In a previous post, we wrote about drones (which are more formally referred to as “unmanned aircraft systems” or UAS), as well as the nascent federal and state statutory and regulatory framework.

Since our last article, drone use – as predicted – has grown more prevalent throughout the U.S. commercial marketplace and especially the construction industry. Last year, an estimated 2.5 million drones were sold in the United States, and approximately 670,000 drones were registered with the Federal Aviation Administration (“FAA”) during the same time period.

Because drones are considered aircraft under federal law, they are subject to FAA regulations. Most recently in 2016, the FAA promulgated expansive new regs that impose a number of restrictions on the operation and use of commercial drones, including, but not limited to, the following:

  • Prohibiting nighttime flying
  • Prohibiting flights faster than one hundred (100) miles per hour
  • Requiring drone operators to pass an aeronautical knowledge test (which involves proper drone operation and emergency procedures)
  • Requiring drone operators to obtain a remote pilot certification
  • Requiring all commercial drones to be registered with the FAA, and a nominal fee must be paid
  • Restricting airspace around certain areas

Regarding airspace restrictions, drone pilots must be careful to avoid flying in certain protected zones, such as the five mile radius surrounding most airports or within three miles of spectator sporting events and major entertainment venues. The FAA has actually created an app that can be downloaded on a smartphone and is called “B4UFly.” This app helps pilots determine where they are allowed to fly their drones.

The FAA regulations address commercial usage and safety considerations, whereas state laws tend to focus on the personal privacy interests of citizens and residents. For instance, several states have criminalized the use of drones and drone technology for “voyeuristic” purposes. In Virginia, it is a criminal misdemeanor for an individual to use a drone to enter another person’s property or space and spy on that person. In the rural state of Utah, it is a misdemeanor for someone to use a drone to harass or actively disturb another person’s livestock.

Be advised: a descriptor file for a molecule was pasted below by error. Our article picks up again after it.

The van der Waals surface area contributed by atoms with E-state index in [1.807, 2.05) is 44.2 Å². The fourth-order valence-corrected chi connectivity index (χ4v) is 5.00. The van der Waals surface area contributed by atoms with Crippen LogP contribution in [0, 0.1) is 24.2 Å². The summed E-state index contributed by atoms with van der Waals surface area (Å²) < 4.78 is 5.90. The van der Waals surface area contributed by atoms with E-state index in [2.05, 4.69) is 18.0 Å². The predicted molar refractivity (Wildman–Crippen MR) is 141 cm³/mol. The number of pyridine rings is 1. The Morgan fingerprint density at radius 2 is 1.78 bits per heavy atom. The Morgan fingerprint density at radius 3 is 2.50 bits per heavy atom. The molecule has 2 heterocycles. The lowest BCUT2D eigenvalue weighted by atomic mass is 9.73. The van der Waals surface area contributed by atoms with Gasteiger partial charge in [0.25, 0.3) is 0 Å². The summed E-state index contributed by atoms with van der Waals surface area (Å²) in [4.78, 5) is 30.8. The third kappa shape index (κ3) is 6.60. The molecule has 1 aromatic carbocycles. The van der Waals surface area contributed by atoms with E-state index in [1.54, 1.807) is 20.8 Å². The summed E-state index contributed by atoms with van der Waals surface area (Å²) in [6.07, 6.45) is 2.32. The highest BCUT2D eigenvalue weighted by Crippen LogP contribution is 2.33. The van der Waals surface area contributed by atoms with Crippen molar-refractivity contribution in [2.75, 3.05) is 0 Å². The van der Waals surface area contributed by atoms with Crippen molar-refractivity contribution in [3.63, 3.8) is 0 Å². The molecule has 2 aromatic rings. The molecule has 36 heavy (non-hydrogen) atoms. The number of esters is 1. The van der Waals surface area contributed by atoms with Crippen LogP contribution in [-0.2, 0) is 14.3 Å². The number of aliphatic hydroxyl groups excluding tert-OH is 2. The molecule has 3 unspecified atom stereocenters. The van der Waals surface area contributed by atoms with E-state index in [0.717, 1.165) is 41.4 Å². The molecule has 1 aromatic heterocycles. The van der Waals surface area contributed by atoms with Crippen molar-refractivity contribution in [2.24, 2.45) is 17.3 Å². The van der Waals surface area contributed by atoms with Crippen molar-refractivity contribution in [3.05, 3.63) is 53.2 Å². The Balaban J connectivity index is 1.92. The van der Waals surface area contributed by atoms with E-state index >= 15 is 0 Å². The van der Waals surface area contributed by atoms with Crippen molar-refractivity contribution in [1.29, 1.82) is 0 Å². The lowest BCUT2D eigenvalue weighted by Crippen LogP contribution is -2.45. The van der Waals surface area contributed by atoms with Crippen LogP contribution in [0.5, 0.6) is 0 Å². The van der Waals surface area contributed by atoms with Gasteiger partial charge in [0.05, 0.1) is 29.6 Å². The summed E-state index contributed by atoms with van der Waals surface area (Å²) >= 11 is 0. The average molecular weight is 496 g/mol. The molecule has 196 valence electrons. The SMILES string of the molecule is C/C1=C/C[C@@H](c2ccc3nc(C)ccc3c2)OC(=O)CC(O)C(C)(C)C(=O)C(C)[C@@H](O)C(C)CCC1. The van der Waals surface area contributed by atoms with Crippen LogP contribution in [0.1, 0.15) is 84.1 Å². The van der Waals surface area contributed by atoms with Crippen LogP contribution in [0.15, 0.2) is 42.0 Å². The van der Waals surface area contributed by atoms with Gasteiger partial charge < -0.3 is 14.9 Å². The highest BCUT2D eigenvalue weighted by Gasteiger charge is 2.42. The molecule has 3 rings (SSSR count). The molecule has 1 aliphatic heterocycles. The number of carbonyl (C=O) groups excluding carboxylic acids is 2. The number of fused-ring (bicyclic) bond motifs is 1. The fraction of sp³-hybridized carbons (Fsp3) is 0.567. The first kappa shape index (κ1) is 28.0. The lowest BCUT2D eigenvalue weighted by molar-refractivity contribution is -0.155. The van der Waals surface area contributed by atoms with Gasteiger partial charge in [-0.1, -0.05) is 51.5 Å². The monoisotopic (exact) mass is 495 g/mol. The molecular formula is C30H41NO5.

As the legal framework becomes more complex, drone technology is continuing to advance. For several years now, we have heard about companies like Amazon utilizing drones for delivery of packages to consumers. Last year, “Project Wing,” the Google X lab drone project, test delivered Chipotle burritos via drones to students at Virginia Tech. Drones carried burritos from a taco truck, through the air, and to the hungry underclassmen waiting at a delivery kiosk hundreds of yards away. In the commercial construction industry, management is well-aware that drones are less expensive than manned aircraft and faster than human inspectors and surveyors. Contractors are using drones and drone technology with increasing regularity to deploy materials and collect data inexpensively and efficiently.

Over the coming months, we will continue to track the laws and regulations affecting drone operators and users, as well as the drone industry’s technological advancements. Readers interested in using drones safely and effectively as part of their business should stay tuned, and, as always, feel free to contact us with questions or issues.

Ed Seglias is the Vice President as well as a Shareholder and a member of the Board of Directors of Cohen Seglias. Ed is a Partner in the Firm’s Construction Group, and concentrates his practice in construction law and commercial litigation. 

Robert John O’Brien is an Associate and a member of the Firm’s Construction Group. He focuses his practice on complex commercial and construction litigation.

Matthew R. Skaroff is an Associate in the Firm’s Construction Group and concentrates his practice in construction litigation.